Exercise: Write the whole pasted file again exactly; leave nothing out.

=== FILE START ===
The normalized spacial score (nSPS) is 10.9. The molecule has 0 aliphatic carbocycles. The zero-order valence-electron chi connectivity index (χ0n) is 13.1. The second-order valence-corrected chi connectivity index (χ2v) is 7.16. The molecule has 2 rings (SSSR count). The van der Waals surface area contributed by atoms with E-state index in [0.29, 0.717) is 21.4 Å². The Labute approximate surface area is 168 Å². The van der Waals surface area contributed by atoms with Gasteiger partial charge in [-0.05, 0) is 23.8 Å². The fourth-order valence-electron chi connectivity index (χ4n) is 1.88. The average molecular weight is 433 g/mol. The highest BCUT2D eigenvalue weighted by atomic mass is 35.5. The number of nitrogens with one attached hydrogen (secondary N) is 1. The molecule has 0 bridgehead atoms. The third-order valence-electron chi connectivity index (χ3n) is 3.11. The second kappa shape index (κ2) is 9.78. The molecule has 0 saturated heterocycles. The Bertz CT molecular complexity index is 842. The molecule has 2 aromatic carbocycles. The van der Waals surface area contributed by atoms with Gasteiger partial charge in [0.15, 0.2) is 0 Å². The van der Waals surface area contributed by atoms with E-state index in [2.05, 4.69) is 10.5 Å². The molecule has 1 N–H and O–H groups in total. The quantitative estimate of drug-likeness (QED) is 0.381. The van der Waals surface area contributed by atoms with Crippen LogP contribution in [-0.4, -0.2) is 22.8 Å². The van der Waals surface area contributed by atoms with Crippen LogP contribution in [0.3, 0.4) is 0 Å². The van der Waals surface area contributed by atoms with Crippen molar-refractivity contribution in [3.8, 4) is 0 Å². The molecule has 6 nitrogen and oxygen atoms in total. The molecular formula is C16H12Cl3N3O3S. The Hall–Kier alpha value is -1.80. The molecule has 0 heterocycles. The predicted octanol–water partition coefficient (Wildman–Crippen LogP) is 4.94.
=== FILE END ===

The normalized spacial score (nSPS) is 10.9. The molecule has 0 aliphatic carbocycles. The zero-order valence-electron chi connectivity index (χ0n) is 13.1. The second-order valence-corrected chi connectivity index (χ2v) is 7.16. The molecule has 2 rings (SSSR count). The van der Waals surface area contributed by atoms with E-state index in [0.29, 0.717) is 21.4 Å². The Labute approximate surface area is 168 Å². The van der Waals surface area contributed by atoms with Gasteiger partial charge in [-0.05, 0) is 23.8 Å². The fourth-order valence-electron chi connectivity index (χ4n) is 1.88. The average molecular weight is 433 g/mol. The highest BCUT2D eigenvalue weighted by atomic mass is 35.5. The number of nitrogens with one attached hydrogen (secondary N) is 1. The molecule has 0 bridgehead atoms. The third-order valence-electron chi connectivity index (χ3n) is 3.11. The second kappa shape index (κ2) is 9.78. The molecule has 0 saturated heterocycles. The Bertz CT molecular complexity index is 842. The molecule has 2 aromatic carbocycles. The van der Waals surface area contributed by atoms with Gasteiger partial charge in [0.15, 0.2) is 0 Å². The van der Waals surface area contributed by atoms with E-state index in [2.05, 4.69) is 10.5 Å². The molecule has 1 N–H and O–H groups in total. The quantitative estimate of drug-likeness (QED) is 0.381. The van der Waals surface area contributed by atoms with Crippen LogP contribution in [-0.4, -0.2) is 22.8 Å². The van der Waals surface area contributed by atoms with Crippen LogP contribution in [0.3, 0.4) is 0 Å². The van der Waals surface area contributed by atoms with Crippen molar-refractivity contribution in [3.8, 4) is 0 Å². The molecule has 6 nitrogen and oxygen atoms in total. The molecular formula is C16H12Cl3N3O3S. The Hall–Kier alpha value is -1.80. The molecule has 0 heterocycles. The predicted octanol–water partition coefficient (Wildman–Crippen LogP) is 4.94.